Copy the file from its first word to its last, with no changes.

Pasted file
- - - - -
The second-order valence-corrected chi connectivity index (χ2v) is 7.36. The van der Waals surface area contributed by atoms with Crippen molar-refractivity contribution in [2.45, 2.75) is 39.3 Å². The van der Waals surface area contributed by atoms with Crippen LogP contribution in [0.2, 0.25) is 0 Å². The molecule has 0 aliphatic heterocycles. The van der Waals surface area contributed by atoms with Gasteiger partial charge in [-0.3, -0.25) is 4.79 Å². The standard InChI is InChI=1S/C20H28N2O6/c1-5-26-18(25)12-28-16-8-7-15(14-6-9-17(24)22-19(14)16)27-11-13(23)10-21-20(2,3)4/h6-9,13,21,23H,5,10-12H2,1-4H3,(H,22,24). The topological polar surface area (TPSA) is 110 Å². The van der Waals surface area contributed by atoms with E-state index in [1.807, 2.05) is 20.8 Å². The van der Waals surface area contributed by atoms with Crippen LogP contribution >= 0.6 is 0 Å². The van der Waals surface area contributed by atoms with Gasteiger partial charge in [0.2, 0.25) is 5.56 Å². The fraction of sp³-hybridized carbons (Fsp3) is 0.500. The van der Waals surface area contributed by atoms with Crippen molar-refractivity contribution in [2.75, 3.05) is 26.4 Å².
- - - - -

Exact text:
The second-order valence-corrected chi connectivity index (χ2v) is 7.36. The van der Waals surface area contributed by atoms with Crippen molar-refractivity contribution in [2.45, 2.75) is 39.3 Å². The van der Waals surface area contributed by atoms with Crippen LogP contribution in [0.2, 0.25) is 0 Å². The molecule has 0 aliphatic heterocycles. The van der Waals surface area contributed by atoms with Gasteiger partial charge in [-0.3, -0.25) is 4.79 Å². The standard InChI is InChI=1S/C20H28N2O6/c1-5-26-18(25)12-28-16-8-7-15(14-6-9-17(24)22-19(14)16)27-11-13(23)10-21-20(2,3)4/h6-9,13,21,23H,5,10-12H2,1-4H3,(H,22,24). The topological polar surface area (TPSA) is 110 Å². The van der Waals surface area contributed by atoms with E-state index in [1.807, 2.05) is 20.8 Å². The van der Waals surface area contributed by atoms with Crippen LogP contribution >= 0.6 is 0 Å². The van der Waals surface area contributed by atoms with Gasteiger partial charge in [0.2, 0.25) is 5.56 Å². The fraction of sp³-hybridized carbons (Fsp3) is 0.500. The van der Waals surface area contributed by atoms with Crippen molar-refractivity contribution in [2.75, 3.05) is 26.4 Å².